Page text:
Monday, November 24, 2008

Reader Comments 11-21-08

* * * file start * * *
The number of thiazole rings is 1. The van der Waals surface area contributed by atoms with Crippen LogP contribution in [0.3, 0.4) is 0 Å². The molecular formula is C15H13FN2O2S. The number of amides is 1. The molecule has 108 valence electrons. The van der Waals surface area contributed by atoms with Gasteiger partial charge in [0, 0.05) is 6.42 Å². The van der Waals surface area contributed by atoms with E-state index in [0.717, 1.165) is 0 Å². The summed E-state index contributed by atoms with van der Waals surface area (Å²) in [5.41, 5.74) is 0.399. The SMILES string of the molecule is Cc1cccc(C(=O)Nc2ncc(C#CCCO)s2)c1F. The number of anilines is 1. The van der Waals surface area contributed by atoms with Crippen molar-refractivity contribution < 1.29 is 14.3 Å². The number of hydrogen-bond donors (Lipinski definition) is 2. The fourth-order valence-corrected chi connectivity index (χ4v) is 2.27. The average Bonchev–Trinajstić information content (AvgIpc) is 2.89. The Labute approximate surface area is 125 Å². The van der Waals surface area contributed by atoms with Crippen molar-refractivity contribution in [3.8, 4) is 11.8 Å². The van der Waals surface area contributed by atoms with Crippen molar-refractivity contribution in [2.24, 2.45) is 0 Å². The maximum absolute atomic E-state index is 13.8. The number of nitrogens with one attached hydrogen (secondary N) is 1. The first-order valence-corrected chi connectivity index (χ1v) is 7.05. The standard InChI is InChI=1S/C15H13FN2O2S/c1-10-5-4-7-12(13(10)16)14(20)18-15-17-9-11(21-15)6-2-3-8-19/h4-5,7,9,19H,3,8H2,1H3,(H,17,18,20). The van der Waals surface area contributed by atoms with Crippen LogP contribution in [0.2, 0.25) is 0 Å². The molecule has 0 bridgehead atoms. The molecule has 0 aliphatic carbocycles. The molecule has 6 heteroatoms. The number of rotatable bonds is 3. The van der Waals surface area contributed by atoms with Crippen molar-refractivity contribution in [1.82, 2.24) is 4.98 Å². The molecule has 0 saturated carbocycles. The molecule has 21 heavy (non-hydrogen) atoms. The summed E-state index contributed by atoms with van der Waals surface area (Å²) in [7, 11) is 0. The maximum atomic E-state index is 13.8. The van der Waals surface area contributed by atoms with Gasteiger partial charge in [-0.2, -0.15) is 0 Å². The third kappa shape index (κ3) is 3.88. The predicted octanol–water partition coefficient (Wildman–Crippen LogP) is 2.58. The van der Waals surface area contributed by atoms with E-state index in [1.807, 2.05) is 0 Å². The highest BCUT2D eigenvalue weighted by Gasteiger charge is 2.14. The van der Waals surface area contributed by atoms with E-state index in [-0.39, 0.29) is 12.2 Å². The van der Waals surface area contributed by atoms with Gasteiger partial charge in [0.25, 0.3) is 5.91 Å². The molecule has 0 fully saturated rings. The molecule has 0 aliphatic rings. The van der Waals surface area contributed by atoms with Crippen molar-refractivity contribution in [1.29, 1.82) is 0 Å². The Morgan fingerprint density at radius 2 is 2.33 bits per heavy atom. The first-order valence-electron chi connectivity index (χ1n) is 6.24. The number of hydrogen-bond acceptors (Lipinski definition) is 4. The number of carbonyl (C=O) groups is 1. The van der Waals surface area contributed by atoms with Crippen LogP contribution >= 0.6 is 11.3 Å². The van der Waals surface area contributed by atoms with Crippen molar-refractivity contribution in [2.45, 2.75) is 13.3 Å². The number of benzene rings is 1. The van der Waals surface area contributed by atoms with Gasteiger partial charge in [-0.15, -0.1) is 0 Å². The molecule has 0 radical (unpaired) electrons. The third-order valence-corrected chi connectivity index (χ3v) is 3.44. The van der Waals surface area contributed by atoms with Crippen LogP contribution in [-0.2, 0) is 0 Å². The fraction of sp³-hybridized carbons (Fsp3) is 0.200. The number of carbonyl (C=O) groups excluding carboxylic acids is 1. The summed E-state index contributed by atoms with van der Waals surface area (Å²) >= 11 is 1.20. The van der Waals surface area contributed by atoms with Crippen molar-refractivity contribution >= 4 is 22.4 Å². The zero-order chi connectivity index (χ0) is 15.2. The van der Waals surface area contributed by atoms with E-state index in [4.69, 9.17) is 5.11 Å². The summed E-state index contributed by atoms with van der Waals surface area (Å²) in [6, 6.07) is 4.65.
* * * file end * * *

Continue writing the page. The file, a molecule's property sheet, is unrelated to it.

Last Friday the ever present Anonymous left a comment about my blog (see: "New IST Report from Center for American Progress") concerning the recently released report from the Center for American Progress. Among other things, he took exception to one of the ‘goals’ of the CAP report, the one about utilizing the ‘experience and knowledge of facility employees’ in conducting SVAs and formulating SSPs. Employee Involvement His comment was that: “Many of the employees of these facilities have limited knowledge and experience with regards to REAL security.” I’ll go one better and state that, in my experience, almost no employees, hourly or salaried, had any significant knowledge or experience with security. The rare exception came to the job with security experience from the military. Does that mean that they should be excluded from the assessment and planning process? Absolutely not! At the facilities where I worked, we always had one of the hourly workers sit in on all of the safety reviews. It wasn’t because of their superior knowledge of process safety; it was because of their superior knowledge of plant processes. The chemists and engineers certainly knew more about the safe limits of the process, but the workers knew more about how the operators actually did things and reacted to things. This knowledge was important to designing the process and writing the instructions that the operators would be required to execute. This is why safety reviews and process hazard analyses are always conducted by a team. The problem will be worse, of course, for security assessments and security planning. Since essentially no one from the facility will have an adequate security background, the facility will have to rely on security professionals, either consultants or hired to staff. Those security professionals will not have anywhere near an adequate understanding of the process safety concerns that will play into the security plan. Worse, they will not talk the same language as the facility operational personnel. As facility employees receive the necessary training and get hands on experience with security processes this problem will ease. Facilities that use consultants for their security professionals will continue to have a language translation problem unless they establish a long-term relationship with their consultant to provide for an adequate learning curve. Facilities that hire staff security professionals will have a shorter learning curve and a better working relationship. Robust Security Forces Anonymous made another comment, almost in passing, which I think is very important and practically ignored in the recently released Draft Risk Based Performance Standard guidance document. He said that: “While the various companies might hire Wackenhut or similar security guard companies for onsite ‘security,’ what is needed for some of these Tier 1 facilities are real response and security forces similar to Nuclear Power Plant facilities.” For Tier 1 facilities, those that pose the highest risk of terrorist attack, are going to require more than a gate guard and security system monitors. There will have to be someone on site that is capable of intercepting and detaining armed intruders. This is going to require an armed security force, with all of the problems attendant to that situation. See my discussion at “Security Forces at Chemical Facilities – Sourcing Security”. Someone is going to have to take a hard look at what types of weapons can safely be used in an environment packed with flammable, toxic and/or explosive chemical compounds Anonymous One personal note, I really like to hear from my readers. I want to see their comments and I enjoy hearing their points of view and ideas. Hopefully, so do my other readers. Having said that, I have to say that I really do not like names like ‘Anonymous’. I do understand that there are people that, for a variety of political or legal reasons, cannot make public comments about security matters. I would prefer that they contact me by email ( rather than using a nom-de-guere (I hope my French spelling is correct), but I realize that even that may not provide adequate deniability. Be forewarned, though, that I will be much more likely to delete an anonymous comment that is even borderline discourteous or malicious.

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